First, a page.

Woodward: Pelosi pressed mute button on Obama during stimulus talks

CHARLOTTE, N.C. — President Obama’s fraught relationship with congressional leaders during his first term extended to Democrats as well as Republicans, according to a new book by the legendary Washington journalist Bob Woodward.

In one scene during negotiations over the 2009 economic stimulus package, Woodward reports that when Obama called then-Speaker Nancy Pelosi (D-Calif.) to discuss the bill, she put the president on speakerphone so that the group of Democratic lawmakers in her office could hear him, according to a report in The Washington Post.

But when Obama began making an “uplifting speech” over the phone, Pelosi pressed the mute button.

“They could hear Obama, but now he couldn’t hear them,” Woodward writes in “The Price of Politics,” according to the Post. “The president continued speaking, his disembodied voice filling the room, and the two leaders got back to the hard numbers.”

Pelosi was asked about the incident at a breakfast Thursday in Charlotte sponsored by Politico.

"That didn’t happen," Pelosi said, according to Current.com. "When the president of the United States is having a conversation, it’s a formal situation. Every call is history so I usually, mostly, I clear the room when I am talking to the President. I clear the room and I take notes and we have a conversation."

Woodward’s book reports new details about Obama’s failed negotiations for a deficit “grand bargain” with House Speaker John BoehnerJohn BoehnerLobbying World Jordan won't run for Oversight gavel Oklahoma rep. launches long-shot bid for Oversight chair MORE (R-Ohio).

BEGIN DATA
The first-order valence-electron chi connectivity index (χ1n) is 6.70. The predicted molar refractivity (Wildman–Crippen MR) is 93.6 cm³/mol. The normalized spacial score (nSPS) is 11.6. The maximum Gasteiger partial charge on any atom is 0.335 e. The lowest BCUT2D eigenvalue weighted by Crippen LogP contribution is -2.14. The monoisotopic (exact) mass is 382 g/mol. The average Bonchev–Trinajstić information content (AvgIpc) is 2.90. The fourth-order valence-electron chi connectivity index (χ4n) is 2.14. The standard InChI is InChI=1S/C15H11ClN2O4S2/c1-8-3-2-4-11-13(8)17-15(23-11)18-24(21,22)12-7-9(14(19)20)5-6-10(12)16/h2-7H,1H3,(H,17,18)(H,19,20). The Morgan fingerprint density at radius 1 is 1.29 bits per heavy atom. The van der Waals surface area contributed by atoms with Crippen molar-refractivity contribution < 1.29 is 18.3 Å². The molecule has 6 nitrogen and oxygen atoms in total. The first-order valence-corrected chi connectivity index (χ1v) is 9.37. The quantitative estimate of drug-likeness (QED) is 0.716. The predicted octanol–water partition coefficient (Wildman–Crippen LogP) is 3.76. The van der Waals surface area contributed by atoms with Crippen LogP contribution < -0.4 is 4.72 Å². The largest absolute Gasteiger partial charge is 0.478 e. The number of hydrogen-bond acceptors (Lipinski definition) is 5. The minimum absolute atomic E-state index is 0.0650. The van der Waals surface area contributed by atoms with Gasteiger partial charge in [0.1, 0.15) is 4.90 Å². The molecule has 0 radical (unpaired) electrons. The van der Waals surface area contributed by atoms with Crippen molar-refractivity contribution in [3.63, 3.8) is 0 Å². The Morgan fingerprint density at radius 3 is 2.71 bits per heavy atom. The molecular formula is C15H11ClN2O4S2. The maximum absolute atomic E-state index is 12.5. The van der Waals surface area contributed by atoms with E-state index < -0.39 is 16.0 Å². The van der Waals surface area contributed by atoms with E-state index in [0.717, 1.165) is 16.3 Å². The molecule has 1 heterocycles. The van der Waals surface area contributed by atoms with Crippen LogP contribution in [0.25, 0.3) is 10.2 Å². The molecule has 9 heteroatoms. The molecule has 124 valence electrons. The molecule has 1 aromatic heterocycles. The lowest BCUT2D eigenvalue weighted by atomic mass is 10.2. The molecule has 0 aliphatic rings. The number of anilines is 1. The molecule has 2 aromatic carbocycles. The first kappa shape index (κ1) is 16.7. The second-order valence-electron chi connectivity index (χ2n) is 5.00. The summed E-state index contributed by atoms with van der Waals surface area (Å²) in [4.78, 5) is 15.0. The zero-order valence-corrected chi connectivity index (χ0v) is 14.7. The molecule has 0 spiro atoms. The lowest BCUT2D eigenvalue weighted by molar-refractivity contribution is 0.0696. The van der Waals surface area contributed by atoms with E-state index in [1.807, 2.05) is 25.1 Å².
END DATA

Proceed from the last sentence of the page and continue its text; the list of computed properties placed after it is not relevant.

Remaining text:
It also describes tensions between BoehnerJohn BoehnerLobbying World Jordan won't run for Oversight gavel Oklahoma rep. launches long-shot bid for Oversight chair MORE and both Obama and his chief lieutenant, House Majority Leader Eric CantorEric CantorTrump nominates two new DOD officials Brat: New ObamaCare repeal bill has 'significant' changes Overnight Energy: Flint lawmaker pushes EPA for new lead rule MORE (R-Va.), which have been reported elsewhere in narratives about the debt-ceiling negotiations of 2011. Boehner told the author that when he pulled out of the talks with the president, Obama “was spewing coals.”

Woodward depicts a warmer relationship between Cantor and Vice President Biden, who led a working group on the debt talks even as Boehner and Obama began separate negotiations. Cantor felt “lied to,” Woodward writes, when he found out about the Obama-Boehner talks from Biden. “I get more information out of Joe BidenJoe BidenBiden fuels 2020 speculation Biden calls for unity: 'It’s time for America to get up' The Hill's 12:30 Report MORE than I do my own speaker,” Cantor is quoted as saying.

The Washington Post will publish an adaptation of the book on Sunday.